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J. Ty Hopkins and Christopher D. Ingersoll


To define the concept of arthrogenic muscle inhibition (AMI), to discuss its implications in the rehabilitation of joint injury, to discuss the neurophysiologic events that lead to AMI, to evaluate the methods available to measure AM1 and the models that might be implemented to examine AMI, and to review therapeutic interventions that might reduce AMI.

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The databases MEDLINE, SPORTDiscus, and CIHNAL were searched with the terms reflex inhibition, joint mechanoreceptor, Ib interneuron, Hoffmann reflex, effusion, and joint injury. The remaining citations were collected from references of similar papers.


AMI is a limiting factor in the rehabilitation of joint injury. It results in atrophy and deficiencies in strength and increases the susceptibility to further injury. A therapeutic intervention that results in decreased inhibition, allowing for active exercise, would lead to faster and more complete recovery.

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Adam S. Lepley and Lindsey K. Lepley

an inhibitory effect on alpha motor neurons in the spinal cord. 11 – 13 Pain was also found to have similar inhibitory effects on alpha motor neurons due to the activation of type III and IV afferent nociceptors. 14 Researchers extended these basic insights by utilizing effusion models in humans

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Justin L. Rush, David A. Sherman, David M. Bazett-Jones, Christopher D. Ingersoll, and Grant E. Norte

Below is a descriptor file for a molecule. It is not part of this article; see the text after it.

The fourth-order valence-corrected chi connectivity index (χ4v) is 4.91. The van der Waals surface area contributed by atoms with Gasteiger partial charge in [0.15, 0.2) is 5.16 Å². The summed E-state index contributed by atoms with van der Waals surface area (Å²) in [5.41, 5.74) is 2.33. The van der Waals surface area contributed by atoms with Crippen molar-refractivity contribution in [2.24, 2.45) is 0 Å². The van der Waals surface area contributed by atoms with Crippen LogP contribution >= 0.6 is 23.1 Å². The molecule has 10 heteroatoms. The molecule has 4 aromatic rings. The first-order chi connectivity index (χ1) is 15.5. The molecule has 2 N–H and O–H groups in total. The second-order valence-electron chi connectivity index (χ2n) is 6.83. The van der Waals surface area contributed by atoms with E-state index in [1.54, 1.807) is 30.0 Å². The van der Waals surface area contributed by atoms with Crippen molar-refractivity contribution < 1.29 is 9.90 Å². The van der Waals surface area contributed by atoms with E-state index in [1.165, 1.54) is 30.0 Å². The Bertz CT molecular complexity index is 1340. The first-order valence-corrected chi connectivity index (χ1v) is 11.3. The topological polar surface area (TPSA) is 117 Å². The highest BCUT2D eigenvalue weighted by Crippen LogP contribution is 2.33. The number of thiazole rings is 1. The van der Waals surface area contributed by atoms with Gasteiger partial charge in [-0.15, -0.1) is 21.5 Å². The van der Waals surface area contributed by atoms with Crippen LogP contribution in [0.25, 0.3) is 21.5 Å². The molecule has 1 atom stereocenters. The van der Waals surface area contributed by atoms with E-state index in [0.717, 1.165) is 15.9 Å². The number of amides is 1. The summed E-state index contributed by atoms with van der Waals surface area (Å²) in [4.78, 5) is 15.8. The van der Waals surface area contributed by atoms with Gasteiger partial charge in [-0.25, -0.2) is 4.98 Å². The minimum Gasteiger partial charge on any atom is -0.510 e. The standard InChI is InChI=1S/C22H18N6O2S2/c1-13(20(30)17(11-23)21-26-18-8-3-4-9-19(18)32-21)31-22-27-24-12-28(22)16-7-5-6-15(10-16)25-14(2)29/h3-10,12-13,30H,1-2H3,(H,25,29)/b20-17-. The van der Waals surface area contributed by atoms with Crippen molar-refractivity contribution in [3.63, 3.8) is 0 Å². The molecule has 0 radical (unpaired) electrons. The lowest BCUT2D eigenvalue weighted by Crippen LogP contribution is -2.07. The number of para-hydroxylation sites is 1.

not necessary to experience AMI. Previous literature has shown that altered joint receptor activity through artificial pain and effusion models can send inhibitory signals to the spinal cord, causing a reflexive shutdown of the musculature surrounding the injured joint. 5 , 8 However, previous

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Yu Konishi, Ryo Yoshii, and Christopher D. Ingersoll

swelling. In those studies, they used a knee effusion model induced by injecting saline solution into the undamaged knee joints of healthy subjects. As a result, attenuated H wave in the vastus medialis was observed. The measurement of the H-reflex can better detect the neural mechanism related to spinal

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Grant Norte, Justin Rush, and David Sherman

those with OA and ACLR compared with other disinhibitory modalities. 59 Following menisectomy 9 and ACL repair, 60 single bouts of TENS effectively increased quadriceps activation and maximal voluntary contractions. These findings have been reproduced in experimental effusion models 54 , 61 , 62 and

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Brian Pietrosimone, Adam S. Lepley, Christopher Kuenze, Matthew S. Harkey, Joseph M. Hart, J. Troy Blackburn, and Grant Norte

, and the neurophysiologic source of dysfunction. 103 This hypothesis is based on studies in which an experimental effusion model was utilized to mimic the effects of joint injury which indicated that an acute effusion alone resulted in increased hip and knee flexion along with knee-extensor moments